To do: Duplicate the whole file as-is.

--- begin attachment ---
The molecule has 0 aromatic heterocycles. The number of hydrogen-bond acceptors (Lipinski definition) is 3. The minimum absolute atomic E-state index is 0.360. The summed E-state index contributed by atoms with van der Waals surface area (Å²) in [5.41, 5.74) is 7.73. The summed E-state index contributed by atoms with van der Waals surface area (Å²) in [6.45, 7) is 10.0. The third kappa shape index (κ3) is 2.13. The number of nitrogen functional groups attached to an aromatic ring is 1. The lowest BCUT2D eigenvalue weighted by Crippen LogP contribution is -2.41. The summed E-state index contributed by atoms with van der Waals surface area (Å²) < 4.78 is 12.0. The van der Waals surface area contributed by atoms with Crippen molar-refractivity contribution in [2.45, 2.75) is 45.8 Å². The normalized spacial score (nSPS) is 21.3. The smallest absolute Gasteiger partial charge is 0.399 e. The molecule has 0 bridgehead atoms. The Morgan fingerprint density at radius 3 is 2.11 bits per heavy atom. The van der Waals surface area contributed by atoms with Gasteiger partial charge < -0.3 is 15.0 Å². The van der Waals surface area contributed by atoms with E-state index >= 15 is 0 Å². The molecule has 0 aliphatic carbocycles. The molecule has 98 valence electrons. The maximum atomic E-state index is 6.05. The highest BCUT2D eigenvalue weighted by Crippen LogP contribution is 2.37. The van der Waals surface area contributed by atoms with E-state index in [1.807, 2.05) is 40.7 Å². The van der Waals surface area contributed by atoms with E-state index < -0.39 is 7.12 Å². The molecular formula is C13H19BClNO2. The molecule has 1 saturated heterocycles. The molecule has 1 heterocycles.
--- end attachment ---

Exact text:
The molecule has 0 aromatic heterocycles. The number of hydrogen-bond acceptors (Lipinski definition) is 3. The minimum absolute atomic E-state index is 0.360. The summed E-state index contributed by atoms with van der Waals surface area (Å²) in [5.41, 5.74) is 7.73. The summed E-state index contributed by atoms with van der Waals surface area (Å²) in [6.45, 7) is 10.0. The third kappa shape index (κ3) is 2.13. The number of nitrogen functional groups attached to an aromatic ring is 1. The lowest BCUT2D eigenvalue weighted by Crippen LogP contribution is -2.41. The summed E-state index contributed by atoms with van der Waals surface area (Å²) < 4.78 is 12.0. The van der Waals surface area contributed by atoms with Crippen molar-refractivity contribution in [2.45, 2.75) is 45.8 Å². The normalized spacial score (nSPS) is 21.3. The smallest absolute Gasteiger partial charge is 0.399 e. The molecule has 0 bridgehead atoms. The Morgan fingerprint density at radius 3 is 2.11 bits per heavy atom. The van der Waals surface area contributed by atoms with Gasteiger partial charge < -0.3 is 15.0 Å². The van der Waals surface area contributed by atoms with E-state index >= 15 is 0 Å². The molecule has 0 aliphatic carbocycles. The molecule has 98 valence electrons. The maximum atomic E-state index is 6.05. The highest BCUT2D eigenvalue weighted by Crippen LogP contribution is 2.37. The van der Waals surface area contributed by atoms with E-state index in [1.807, 2.05) is 40.7 Å². The van der Waals surface area contributed by atoms with E-state index < -0.39 is 7.12 Å². The molecular formula is C13H19BClNO2. The molecule has 1 saturated heterocycles. The molecule has 1 heterocycles.